Friday, February 10, 2012

Are you a feminist?

There’s a topic I am very passionate about and have wanted to write about for a long time, but wasn’t sure how exactly to jump in.  So, consider this the introductory post for one of my favourite things to talk about:  feminism.  Let’s get into it. 

Think about this question and answer right away:  are you a feminist?  If you answered no, was your reason something like “I’m not a man hater” or “I’m a dude!  Guys can’t be feminists” or “Women can vote, drive, and work outside the home – feminism is a done deal and no further discussion is required”?

Here’s the definition of feminism:  “The advocacy of women's rights on the grounds of political, social, and economic equality to men.”  So news flash:  feminism is about women’s rights.  Not bra-burning, not man-hating, not anti-marriage or anti-family or the thinking that women or superior to men.  Women should be paid the same for the same work, be able to vote and run for political office without having to face sexual discrimination, and be taken just as seriously as men on a social level.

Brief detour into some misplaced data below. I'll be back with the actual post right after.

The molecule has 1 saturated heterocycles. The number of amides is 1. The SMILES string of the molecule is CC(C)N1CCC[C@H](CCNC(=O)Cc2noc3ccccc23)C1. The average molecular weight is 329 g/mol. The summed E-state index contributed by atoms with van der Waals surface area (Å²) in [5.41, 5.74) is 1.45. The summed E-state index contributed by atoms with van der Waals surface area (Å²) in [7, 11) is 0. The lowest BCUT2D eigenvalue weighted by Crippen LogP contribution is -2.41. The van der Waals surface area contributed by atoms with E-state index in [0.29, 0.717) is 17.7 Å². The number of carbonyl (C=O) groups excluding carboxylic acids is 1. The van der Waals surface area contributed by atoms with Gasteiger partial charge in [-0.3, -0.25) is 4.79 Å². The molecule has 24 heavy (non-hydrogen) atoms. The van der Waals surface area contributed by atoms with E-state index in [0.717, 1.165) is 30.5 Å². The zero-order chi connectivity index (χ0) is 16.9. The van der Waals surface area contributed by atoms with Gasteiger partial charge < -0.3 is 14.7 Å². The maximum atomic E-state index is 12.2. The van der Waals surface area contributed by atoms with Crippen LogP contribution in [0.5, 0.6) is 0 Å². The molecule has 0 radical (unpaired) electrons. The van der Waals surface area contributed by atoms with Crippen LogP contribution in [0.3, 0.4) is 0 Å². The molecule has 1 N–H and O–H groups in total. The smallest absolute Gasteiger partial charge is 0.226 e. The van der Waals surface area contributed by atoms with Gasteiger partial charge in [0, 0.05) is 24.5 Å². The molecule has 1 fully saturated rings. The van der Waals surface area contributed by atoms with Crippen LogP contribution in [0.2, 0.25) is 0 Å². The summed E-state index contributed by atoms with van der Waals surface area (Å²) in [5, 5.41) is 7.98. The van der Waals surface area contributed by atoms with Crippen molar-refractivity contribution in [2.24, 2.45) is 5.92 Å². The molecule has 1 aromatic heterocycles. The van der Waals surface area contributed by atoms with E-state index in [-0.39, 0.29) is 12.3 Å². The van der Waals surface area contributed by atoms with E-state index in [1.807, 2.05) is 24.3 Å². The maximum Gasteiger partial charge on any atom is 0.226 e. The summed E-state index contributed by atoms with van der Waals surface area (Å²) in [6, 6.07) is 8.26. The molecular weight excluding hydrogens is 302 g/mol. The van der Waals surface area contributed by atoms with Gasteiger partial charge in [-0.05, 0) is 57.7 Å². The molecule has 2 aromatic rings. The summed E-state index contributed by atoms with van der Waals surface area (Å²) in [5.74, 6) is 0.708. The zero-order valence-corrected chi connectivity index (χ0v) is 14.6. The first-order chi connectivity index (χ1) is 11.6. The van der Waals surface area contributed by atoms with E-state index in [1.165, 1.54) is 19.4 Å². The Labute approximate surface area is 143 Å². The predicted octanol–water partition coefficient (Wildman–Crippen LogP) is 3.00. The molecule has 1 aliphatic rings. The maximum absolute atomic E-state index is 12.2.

Pretty simple, right?  So let me ask you again:  are you a feminist?  Was your answer something like “well I guess I am, because of course I think women should be equal, but women ARE equal so we still don’t need to be talking about this and being a feminist in this age of equality is pointless”?  Here’s where I disagree with you.  Let’s break it down by the definition:  economic, political, social.